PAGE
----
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Consider a closed connected Riemannian manifold $M$, together with the associated Hilbert space $L^2(M)$ defined with respect to the Riemannian volume density. Let $-\Delta$ be the positive Laplacian $H^2(M)\to L^2(M)$, and let $\{E_j\}_{j\in \mathbb N}$ be the sequence of its eigenvalues, ordered in a non-decreasing way. As the whole space $L^2(M)$ is complicated to study, we can consider instead a sequence of Hilbert spaces $\{V_j\}_{j\in \mathbb N}\subset L^2(M)$ in the limit $j\to \infty$, and try to find out how much this sequence of vector spaces (or an object related to it) tells us about the geometry of $M$.

$\{V_j\}_{j\in \mathbb N}$ could be a filtration of (a dense subspace of) $L^2(M)$, but it does not need to be one. Clearly, Weyl type spectral asymptotics correspond to the choice $$ V_j:=\bigcup_{j'\leq j}\text{Eig}(\Delta,E_{j'}), $$ where $\text{Eig}(\Delta,E_{j'})$ denotes the eigenspace of $\Delta$ corresponding to the eigenvalue $E_{j'}$. My question is: Which other well-known examples of choices for $\{V_j\}_{j\in \mathbb N}$ are there?

Actually, I am new to spectral geometry, and I do not even know what can be said about $M$ geometrically if we know everything about $L^2(M)$, that is I do not know a source which considers the question whether two Riemannian manifolds with isomorphic $L^2$-Hilbert spaces (such that the constant functions are respected) are isometric, diffeomorphic, homeomorphic, homotopy equivalent, etc. In the setting above, this corresponds to the trivial case of choosing $V_j=L^2(M)$ for every $j$. Surely, there must be tons of literature about these questions.

Thank you for your comments and answers.

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    $\begingroup$ $L^2(M)$ is a separable Hilbert space for any closed connected Riemannian manifold $M$, and any two separable Hilbert spaces are isomorphic. So by itself $L^2(M)$ knows nothing about the geometry of $M$. The general philosophy of spectral theory is that a bare Hilbert space is boring, but a Hilbert space equipped with an operator (or better yet, an algebra of operators) is very interesting. In particular, I know of no source of examples of subspaces $V_j$ that are not eigenspaces of some operator (generally elliptic pseudodifferential). $\endgroup$ – Paul Siegel Sep 21 '15 at 21:46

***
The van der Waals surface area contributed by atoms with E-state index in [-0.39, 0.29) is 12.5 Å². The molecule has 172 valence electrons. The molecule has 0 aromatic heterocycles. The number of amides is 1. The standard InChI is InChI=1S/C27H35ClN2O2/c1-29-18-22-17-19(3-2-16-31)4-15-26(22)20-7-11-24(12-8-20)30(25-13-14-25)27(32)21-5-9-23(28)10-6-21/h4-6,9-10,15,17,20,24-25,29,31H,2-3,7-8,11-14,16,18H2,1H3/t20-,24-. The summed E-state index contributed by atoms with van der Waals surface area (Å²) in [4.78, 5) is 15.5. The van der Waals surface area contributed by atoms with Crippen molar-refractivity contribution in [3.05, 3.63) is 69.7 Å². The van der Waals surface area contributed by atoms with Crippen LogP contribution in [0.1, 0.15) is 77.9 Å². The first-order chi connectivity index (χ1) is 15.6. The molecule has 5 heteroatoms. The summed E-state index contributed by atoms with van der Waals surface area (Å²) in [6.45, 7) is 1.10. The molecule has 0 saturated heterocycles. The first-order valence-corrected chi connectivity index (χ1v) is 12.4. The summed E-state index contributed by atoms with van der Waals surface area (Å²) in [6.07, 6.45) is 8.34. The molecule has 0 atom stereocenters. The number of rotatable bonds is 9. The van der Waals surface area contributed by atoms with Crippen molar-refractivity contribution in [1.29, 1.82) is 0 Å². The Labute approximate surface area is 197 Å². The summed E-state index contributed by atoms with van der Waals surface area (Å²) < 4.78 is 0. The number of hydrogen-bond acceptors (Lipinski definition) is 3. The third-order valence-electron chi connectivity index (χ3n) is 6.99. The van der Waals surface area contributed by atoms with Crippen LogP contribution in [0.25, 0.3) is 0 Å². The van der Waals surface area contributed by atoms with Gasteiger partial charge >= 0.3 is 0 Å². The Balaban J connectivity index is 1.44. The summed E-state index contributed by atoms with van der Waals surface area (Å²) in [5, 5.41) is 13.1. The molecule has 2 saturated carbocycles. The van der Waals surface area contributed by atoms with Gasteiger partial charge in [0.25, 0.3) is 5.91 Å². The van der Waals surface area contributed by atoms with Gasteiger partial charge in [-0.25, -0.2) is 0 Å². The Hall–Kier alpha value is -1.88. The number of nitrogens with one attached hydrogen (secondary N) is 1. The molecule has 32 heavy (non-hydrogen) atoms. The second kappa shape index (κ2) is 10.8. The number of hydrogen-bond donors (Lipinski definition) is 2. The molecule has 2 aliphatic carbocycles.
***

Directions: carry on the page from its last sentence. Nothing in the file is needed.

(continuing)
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Let me explain how to canonically produce a family of $\Delta$-invariant finite dimensional subspaces of $C^\infty(M)$ that completely determines the geometry of $M$.

First, I need to introduce some notation. $\newcommand{\bR}{\mathbb{R}}$ Set $m:=\dim M$. Denote by $g$ the Riemann metric on $M$.

Choose an orthonormal (Hilbert) basis of $L^2(M)$ consisting of eigenvalues $\Psi_j$

$$\Delta \Psi_j =E_j\Psi_j. $$

Next, fix an even smooth function $w:\bR\to[0,\infty)$ with compact support. (You may want think of $w$ as a smooth approximation of $I_{[-1,1]}$, the characteristic function of the interval $[-1,1]$.)

For $\newcommand{\ve}{{\varepsilon}}$ $\ve>0$ denote by $V_\ve$ the finite dimensional subspace of $L^2(M)$ spanned by the eigenfunctions $\Psi_j$ corresponding to the eigenvalues $E_j$ satisfying $\DeclareMathOperator{\supp}{supp}$

$$\ve E_j^{1/2} \in \supp w. $$

We denote by $S(w,\ve)$ this set of eigenvalues. (If you think of $w$ approximating $I_{[-1,1]}$, then $S(w,\ve)$ would consist of eigenvalues satisfying $E_j\leq \ve^{-2}$.)

Now define a smooth map

$$\Phi_\ve: M\to V_\ve \subset L^2(M), \;\; M\ni x\mapsto \Psi_\ve(x)=\sum_j c_j^\ve(x)\Psi_j\in V_\ve,$$

where

$$c^\ve_j(x):= \ve^{\frac{m+2}{2}}\sqrt{w\bigl(\,\ve E_j^{1/2}\,\bigr)}\;\Psi_j(x). $$

The finite dimensional space $V_\ve$ has a Euclidean structure induced by the inner product

In this paper I prove several things.

  1. For $\ve$ sufficiently small the map $\Phi_\ve$ is an immersion. Denote by $h_\ve$ the metric on $M$ defined by this immersion, i.e., $h_\ve$ is the metric on $M$ obtained by pulling back the Euclidean metric on $V_\ve$ via the map $\Phi_\ve$. (For $\ve$ small, this map is actually an embedding.)
  2. There exists a positive constant $d_m(w)$, depending explicitly on $m$ and $w$ such that as $\ve \to 0$ the metric $\frac{1}{d_m(w)}h_\ve$ converges in the $C^\infty$-topology to the original metric $\cdot g$.$

Loosely speaking, this says that the geometry of the family of finite dimensional subspaces $(V_\ve)$ completely determines the geometry of $M$.

I refer to the paper for more details and of course, a proof.

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